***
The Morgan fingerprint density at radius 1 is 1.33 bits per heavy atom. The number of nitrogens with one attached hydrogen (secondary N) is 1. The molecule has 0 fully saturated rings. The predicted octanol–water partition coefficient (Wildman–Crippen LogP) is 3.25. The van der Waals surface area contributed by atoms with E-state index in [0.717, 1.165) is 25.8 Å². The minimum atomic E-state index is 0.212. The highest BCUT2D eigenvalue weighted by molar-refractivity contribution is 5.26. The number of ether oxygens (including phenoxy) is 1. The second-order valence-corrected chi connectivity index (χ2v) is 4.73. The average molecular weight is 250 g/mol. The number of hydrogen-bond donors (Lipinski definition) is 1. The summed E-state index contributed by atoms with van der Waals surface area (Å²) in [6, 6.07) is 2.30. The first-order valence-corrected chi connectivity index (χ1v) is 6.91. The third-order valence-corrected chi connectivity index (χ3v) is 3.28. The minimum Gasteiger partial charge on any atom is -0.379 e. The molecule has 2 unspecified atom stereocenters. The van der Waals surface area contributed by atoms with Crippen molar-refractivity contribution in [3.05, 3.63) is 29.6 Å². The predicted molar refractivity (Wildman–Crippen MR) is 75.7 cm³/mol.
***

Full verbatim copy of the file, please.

The Morgan fingerprint density at radius 1 is 1.33 bits per heavy atom. The number of nitrogens with one attached hydrogen (secondary N) is 1. The molecule has 0 fully saturated rings. The predicted octanol–water partition coefficient (Wildman–Crippen LogP) is 3.25. The van der Waals surface area contributed by atoms with E-state index in [0.717, 1.165) is 25.8 Å². The minimum atomic E-state index is 0.212. The highest BCUT2D eigenvalue weighted by molar-refractivity contribution is 5.26. The number of ether oxygens (including phenoxy) is 1. The second-order valence-corrected chi connectivity index (χ2v) is 4.73. The average molecular weight is 250 g/mol. The number of hydrogen-bond donors (Lipinski definition) is 1. The summed E-state index contributed by atoms with van der Waals surface area (Å²) in [6, 6.07) is 2.30. The first-order valence-corrected chi connectivity index (χ1v) is 6.91. The third-order valence-corrected chi connectivity index (χ3v) is 3.28. The minimum Gasteiger partial charge on any atom is -0.379 e. The molecule has 2 unspecified atom stereocenters. The van der Waals surface area contributed by atoms with Crippen molar-refractivity contribution in [3.05, 3.63) is 29.6 Å². The predicted molar refractivity (Wildman–Crippen MR) is 75.7 cm³/mol.